Though RAF Sharjah was a rudimentary outfit in the 1960s, the Royal Air Force's 8th Squadron made regular pit stops there.
Time Frame: The 8th Squadron at RAF Sharjah
Surrounded by mechanics, a Hawker Hunter of Britain's Royal Air Force's 8th Squadron undergoes routine maintenance at the Sharjah airbase.
This photograph was taken by Ray Deacon, who served with the squadron in the early 1960s, when it was based in Aden but paid regular visits to RAF Sharjah. At the time the airbase was used for training and maintenance, despite, as the image shows, lacking a hangar to protect crews from the burning sun.
The squadron was long associated with Arabia, and carries an image of a khanjar, the curved ceremonial dagger, on its crest. Formed in 1915, the squadron was disbanded after the First World War but reformed to support the British occupation of Iraq in the 1920s before moving to a new base in Aden. During the Second World War, the squadron supported ground forces against the Italian army during the North Africa Campaign and conducted U-boat patrols in the Gulf of Aden.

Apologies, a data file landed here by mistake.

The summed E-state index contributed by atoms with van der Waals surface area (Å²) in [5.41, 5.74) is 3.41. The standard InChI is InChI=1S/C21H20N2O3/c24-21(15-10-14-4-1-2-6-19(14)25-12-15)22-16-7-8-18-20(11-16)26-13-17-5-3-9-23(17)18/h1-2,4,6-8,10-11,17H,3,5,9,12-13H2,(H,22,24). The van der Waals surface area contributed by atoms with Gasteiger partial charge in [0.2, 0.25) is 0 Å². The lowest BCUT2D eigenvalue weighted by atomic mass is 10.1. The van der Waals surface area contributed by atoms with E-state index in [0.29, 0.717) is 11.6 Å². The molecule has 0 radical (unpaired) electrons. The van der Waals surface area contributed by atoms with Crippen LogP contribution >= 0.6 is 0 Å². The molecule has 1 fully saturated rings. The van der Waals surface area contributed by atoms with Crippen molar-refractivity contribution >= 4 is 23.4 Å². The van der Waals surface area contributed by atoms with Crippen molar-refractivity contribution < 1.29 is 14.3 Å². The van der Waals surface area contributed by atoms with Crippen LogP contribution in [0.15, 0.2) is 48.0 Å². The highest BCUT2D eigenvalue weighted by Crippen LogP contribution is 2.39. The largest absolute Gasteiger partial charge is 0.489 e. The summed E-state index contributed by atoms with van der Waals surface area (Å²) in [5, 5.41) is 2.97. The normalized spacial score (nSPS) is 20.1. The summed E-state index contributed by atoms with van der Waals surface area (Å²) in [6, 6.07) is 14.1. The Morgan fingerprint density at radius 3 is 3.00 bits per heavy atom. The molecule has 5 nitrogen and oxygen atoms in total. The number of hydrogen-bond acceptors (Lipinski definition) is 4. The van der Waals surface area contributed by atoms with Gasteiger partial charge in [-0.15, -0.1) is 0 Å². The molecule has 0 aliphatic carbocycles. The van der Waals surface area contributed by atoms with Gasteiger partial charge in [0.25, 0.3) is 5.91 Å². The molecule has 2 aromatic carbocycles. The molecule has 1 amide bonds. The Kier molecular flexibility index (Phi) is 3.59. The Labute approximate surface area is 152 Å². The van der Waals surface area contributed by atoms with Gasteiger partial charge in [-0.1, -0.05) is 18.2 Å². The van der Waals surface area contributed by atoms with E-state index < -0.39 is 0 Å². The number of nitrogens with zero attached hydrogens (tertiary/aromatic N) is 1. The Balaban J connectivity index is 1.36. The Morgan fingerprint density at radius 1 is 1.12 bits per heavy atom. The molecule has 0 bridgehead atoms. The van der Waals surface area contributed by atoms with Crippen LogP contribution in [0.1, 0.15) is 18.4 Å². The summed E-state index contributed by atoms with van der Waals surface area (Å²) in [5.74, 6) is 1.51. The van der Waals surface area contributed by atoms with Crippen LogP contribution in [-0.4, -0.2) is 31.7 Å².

After the war, the squadron continued with patrol duties over Aden, policing the borders with Yemen before temporarily moving to Cyprus to fly ground support missions during the Suez Crisis of 1956.
At around the time of this photograph, the British faced a nationalist insurgency in Aden that rapidly escalated into full-scale conflict and ended with the withdrawal of British forces and the creation of the People's Republic of South Yemen in November 1967.
After leaving the Middle East to be disbanded, the long history of 8th Squadron in the region seemed to be over.
Instead, the squadron was reformed in the early 1970s, this time as a reconnaissance unit flying first Shackletons and currently Boeing E-3 Sentrys, more commonly known as Awacs. With the unit now conducting operations over Afghanistan and Iraq, it means that, 95 years later, the khanjar of RAF 8th Squadron still flies over the skies of Arabia.